and that sort of segues into his next point, which is that people do a lot of mindless consuming of foodstuff without actually caring about the food. yes, they insert food into their mouths and they chew and they swallow. but they don’t really think about what they eat. and most don’t want to- for good reason. if most people (me included…) really thought about what they ate and where it came from and how it came into being it would make them sick. (side note: on lots of levels it already is making us sick; it’s just usually slow and insidious enough that we don’t notice a direct correlation…). but if people would just stop for as moment and think about what they are doing and be careful consumers they could be revolutionaries with every bite. then he said some things that blew me away. he said that every time he speaks there are people in the audience who will being up cases on the fringe where his ideas won’t work. like if he says people should get chickens to eat their food scraps someone will say, “but i live where i’m not zoned for chickens”. or if he says people should compost their table scraps, someone will say, “but i live in a high-rise apartment”. and his response is that if all the people who could actually do what he is suggesting did it, then the system would be so radically changed that the tide would be unstoppable. can you imagine what would happen if everyone who was allowed to have a few chickens in their backyard did? can you imagine how many people would have access to fresh nutritious eggs that were raised on food scraps that didn’t have to get tossed into landfills? win-win, and it does something to alleviate the horrible conditions of factory chickens in the process. his father used to say when faced with problems that in 30 minutes they could be 30 minutes closer to a solution if they would get to work on the problem instead of just complaining about it. they would have 30 minutes more insight and 30 minutes more information.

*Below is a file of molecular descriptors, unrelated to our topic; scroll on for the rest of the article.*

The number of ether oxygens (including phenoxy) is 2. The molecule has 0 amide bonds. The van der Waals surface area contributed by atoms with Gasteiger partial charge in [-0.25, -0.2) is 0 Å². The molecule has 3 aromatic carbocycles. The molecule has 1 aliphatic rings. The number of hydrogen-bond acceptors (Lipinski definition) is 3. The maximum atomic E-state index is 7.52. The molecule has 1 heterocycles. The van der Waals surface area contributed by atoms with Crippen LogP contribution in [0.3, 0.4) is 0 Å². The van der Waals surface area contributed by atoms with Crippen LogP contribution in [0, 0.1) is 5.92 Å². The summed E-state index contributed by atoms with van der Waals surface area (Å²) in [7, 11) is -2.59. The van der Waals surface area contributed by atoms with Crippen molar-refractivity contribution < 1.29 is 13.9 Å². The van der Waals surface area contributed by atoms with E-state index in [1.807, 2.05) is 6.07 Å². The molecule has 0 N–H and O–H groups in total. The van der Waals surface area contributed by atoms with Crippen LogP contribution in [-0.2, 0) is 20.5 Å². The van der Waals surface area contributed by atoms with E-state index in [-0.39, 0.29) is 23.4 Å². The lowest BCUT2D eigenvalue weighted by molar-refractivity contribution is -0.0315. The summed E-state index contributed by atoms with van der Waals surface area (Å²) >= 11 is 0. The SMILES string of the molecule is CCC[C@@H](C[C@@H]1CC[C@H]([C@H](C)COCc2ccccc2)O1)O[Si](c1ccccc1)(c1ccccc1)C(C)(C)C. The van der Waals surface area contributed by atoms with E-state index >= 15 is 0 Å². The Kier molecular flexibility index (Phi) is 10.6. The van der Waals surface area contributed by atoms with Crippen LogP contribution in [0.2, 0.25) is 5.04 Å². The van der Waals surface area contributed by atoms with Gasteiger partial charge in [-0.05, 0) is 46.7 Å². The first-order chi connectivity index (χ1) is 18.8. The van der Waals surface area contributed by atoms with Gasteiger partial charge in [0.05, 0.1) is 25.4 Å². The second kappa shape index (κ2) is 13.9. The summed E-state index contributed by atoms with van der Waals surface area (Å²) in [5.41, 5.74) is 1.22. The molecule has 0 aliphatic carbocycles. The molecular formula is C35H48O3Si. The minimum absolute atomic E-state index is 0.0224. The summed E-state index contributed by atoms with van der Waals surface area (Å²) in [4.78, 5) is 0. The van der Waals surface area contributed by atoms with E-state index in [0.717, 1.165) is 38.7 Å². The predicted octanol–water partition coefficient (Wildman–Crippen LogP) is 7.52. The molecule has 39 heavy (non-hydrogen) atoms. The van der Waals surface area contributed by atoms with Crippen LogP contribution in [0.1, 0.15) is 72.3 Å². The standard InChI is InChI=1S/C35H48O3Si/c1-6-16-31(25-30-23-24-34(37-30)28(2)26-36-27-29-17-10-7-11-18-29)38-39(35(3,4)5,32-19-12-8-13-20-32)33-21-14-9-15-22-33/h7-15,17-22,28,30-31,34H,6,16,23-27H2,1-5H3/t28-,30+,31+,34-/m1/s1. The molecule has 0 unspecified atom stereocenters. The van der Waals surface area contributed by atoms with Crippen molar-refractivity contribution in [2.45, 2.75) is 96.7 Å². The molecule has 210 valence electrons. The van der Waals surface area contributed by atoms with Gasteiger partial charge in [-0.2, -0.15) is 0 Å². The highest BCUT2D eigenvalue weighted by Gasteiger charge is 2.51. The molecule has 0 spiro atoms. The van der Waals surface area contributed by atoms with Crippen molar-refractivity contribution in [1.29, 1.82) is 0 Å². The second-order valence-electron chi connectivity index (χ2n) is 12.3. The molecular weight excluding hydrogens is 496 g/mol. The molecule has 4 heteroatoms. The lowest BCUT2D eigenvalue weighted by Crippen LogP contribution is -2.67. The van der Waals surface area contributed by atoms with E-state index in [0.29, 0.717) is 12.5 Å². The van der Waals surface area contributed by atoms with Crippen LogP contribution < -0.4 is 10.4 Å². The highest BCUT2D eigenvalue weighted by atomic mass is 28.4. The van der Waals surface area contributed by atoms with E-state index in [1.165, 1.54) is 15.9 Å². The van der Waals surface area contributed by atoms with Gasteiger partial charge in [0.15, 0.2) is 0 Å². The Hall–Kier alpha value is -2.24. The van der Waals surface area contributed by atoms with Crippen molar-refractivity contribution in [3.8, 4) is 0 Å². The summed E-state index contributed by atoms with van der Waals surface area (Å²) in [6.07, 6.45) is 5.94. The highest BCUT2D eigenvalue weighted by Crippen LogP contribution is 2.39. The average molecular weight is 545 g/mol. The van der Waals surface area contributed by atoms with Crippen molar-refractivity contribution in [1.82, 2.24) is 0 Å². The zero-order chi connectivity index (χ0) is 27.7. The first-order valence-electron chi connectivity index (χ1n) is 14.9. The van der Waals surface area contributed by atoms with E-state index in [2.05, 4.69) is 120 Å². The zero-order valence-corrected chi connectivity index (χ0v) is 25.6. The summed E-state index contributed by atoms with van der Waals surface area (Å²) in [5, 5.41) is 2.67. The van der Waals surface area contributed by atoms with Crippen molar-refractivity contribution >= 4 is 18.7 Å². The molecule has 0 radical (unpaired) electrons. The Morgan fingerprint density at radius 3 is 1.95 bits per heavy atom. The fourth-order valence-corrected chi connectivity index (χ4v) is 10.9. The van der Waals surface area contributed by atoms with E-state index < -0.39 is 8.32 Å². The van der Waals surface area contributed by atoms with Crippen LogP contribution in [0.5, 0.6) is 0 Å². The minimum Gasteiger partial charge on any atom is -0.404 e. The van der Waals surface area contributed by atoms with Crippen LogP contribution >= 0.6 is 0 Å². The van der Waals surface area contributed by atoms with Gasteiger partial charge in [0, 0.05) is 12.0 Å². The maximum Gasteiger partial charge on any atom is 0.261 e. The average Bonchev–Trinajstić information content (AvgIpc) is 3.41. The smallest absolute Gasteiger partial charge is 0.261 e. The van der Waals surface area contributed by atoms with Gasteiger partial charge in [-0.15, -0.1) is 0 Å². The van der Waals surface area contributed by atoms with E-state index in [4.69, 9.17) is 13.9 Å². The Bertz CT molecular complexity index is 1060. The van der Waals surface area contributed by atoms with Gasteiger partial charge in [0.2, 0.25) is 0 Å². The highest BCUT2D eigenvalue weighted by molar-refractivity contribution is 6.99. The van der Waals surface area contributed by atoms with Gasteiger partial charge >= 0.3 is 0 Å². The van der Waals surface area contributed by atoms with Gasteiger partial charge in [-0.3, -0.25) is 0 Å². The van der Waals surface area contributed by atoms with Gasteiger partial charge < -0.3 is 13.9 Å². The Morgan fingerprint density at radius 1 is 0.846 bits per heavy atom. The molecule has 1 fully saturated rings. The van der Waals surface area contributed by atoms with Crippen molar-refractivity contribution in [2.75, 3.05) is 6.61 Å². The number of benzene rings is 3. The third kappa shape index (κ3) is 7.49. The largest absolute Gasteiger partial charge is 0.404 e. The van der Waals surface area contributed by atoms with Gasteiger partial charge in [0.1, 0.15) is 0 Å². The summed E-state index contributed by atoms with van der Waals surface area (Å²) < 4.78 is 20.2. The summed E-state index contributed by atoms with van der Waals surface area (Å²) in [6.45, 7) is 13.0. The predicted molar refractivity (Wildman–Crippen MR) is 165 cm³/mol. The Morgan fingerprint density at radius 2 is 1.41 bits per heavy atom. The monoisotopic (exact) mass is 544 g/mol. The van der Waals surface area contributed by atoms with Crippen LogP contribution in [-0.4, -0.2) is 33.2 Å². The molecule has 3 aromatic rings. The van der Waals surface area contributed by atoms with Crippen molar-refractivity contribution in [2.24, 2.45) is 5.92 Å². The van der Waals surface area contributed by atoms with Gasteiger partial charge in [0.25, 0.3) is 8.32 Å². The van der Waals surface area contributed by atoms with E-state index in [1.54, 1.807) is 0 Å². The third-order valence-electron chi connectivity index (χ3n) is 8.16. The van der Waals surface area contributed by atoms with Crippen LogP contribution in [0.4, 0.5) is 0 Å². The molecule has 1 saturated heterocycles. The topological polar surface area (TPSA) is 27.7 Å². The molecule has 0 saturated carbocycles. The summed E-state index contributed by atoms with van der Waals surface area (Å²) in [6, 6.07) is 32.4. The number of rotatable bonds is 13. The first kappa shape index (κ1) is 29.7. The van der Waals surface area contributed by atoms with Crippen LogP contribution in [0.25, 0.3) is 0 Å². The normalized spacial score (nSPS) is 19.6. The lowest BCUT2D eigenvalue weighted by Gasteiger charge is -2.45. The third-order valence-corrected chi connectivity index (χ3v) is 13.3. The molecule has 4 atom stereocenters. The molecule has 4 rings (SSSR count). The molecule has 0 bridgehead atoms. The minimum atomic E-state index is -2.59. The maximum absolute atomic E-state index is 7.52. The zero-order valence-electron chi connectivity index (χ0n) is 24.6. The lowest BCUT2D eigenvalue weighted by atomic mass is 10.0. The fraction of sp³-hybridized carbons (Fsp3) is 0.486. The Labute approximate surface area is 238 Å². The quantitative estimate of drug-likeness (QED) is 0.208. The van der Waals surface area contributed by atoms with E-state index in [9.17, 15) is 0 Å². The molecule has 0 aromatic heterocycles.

if nobody can move on a problem until everybody can, then nothing will ever get done.
so what if the people who can get a worm bin do it? and what if the people who can afford to join a CSA do it? and what if the people who can get chickens do it? (i highly recommend it, by the way!) what if you spend the next chunk of downtime searching online for local farms instead of playing online solitaire and then make a plan to go and visit when the weather gets better? or call now and chat?
how about requesting some books from your local library by michael pollan or joel salatin? watch food, inc. or king korn.
joel suggests trying one meal from scratch. he suggests doing an easy one first, like breakfast. eggs, bacon or sausage, fruit, and toast. easy. and you’ve done it. success. it will feel good and show you that you can shop and prepare food.
he also corrects a common misconception: people often say that if something is worth doing, it is worth doing well. he says no. if something is worth doing, it is worth failing at first. there is a learning curve. you didn’t learn to walk by getting up and just doing it, and you won’t learn to cook, or preserve, or bake, or whatever on your first try either.
but you can do this.
because real food is living food.
it’s food that grows from living soil with living nutrients from living matter. it’s part of a living food chain in a living cycle. it doesn’t come from a bottle or a box with poison symbols all over it, and it doesn’t require hazmat suits to come near, and it’s not gassed and trucked from a zillion miles away.
i want to revisit this topic soon, but i think it’s enough for now. lot’s of food for thought (pun intended).
to food, to joel salatin, and to a new normal…